Subsequently, compromises in network security, which resulted in mission impact, were discovered at a growing rate. This led to the development of new organizations designed to perform new cyberspace-focused missions, requiring personnel with new skill sets. The end result has been an Air Force Space Command-driven effort to build operational training pipelines for the cyberspace career force, composed of many different specialties, that parallels those for air and space crews. The shift in focus from career field training that prepared individuals to be technicians or managers, to career force training that develops teams to operate as cohesive mission crews, has required a dramatic shift in training programs for personnel working in this mission area.

Q: Does the Air Force track record of innovation give you hope for current and future work in cyber?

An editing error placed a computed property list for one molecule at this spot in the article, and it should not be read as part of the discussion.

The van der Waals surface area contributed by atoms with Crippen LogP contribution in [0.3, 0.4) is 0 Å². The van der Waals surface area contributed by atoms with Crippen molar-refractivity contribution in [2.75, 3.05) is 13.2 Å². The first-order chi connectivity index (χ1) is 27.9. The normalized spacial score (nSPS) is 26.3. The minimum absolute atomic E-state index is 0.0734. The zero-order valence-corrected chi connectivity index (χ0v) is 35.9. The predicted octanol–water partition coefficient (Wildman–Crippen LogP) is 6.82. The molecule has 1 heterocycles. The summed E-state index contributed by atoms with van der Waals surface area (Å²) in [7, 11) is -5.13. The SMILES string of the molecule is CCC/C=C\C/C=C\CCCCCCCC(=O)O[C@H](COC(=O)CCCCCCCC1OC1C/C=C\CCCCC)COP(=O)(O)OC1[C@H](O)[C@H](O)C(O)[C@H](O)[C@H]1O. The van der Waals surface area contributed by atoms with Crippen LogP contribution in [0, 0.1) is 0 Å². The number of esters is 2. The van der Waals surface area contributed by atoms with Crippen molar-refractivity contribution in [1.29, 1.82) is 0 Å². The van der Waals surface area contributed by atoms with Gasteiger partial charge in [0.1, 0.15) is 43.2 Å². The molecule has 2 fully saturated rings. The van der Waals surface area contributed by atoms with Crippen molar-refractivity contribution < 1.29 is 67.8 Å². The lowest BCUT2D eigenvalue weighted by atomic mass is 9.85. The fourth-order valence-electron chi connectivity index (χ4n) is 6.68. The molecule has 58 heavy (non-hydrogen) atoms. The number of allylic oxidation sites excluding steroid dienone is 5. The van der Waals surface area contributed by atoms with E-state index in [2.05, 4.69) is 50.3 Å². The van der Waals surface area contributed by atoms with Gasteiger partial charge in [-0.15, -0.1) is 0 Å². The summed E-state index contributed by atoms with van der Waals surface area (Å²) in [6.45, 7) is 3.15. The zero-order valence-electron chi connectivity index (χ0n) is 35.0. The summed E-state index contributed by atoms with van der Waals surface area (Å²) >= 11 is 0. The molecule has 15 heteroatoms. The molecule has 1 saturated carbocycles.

I think it does. Secretary of the Air Force Michael Donley pointed this out at the summit when he said Airmen bring a different perspective, and we need to understand and cultivate the extra value the Air Force brings to this mission area.

However, the Air Force does not have the market cornered on innovation. All the services bring a unique perspective to the domain.

The Air Force has traditionally trained its Airmen to think from a global perspective and how effects can be delivered on the battlefield from this point of view. This type of thinking will be beneficial as our Air Force operates in the cyber domain and integrates cyber capabilities into the air and space domains.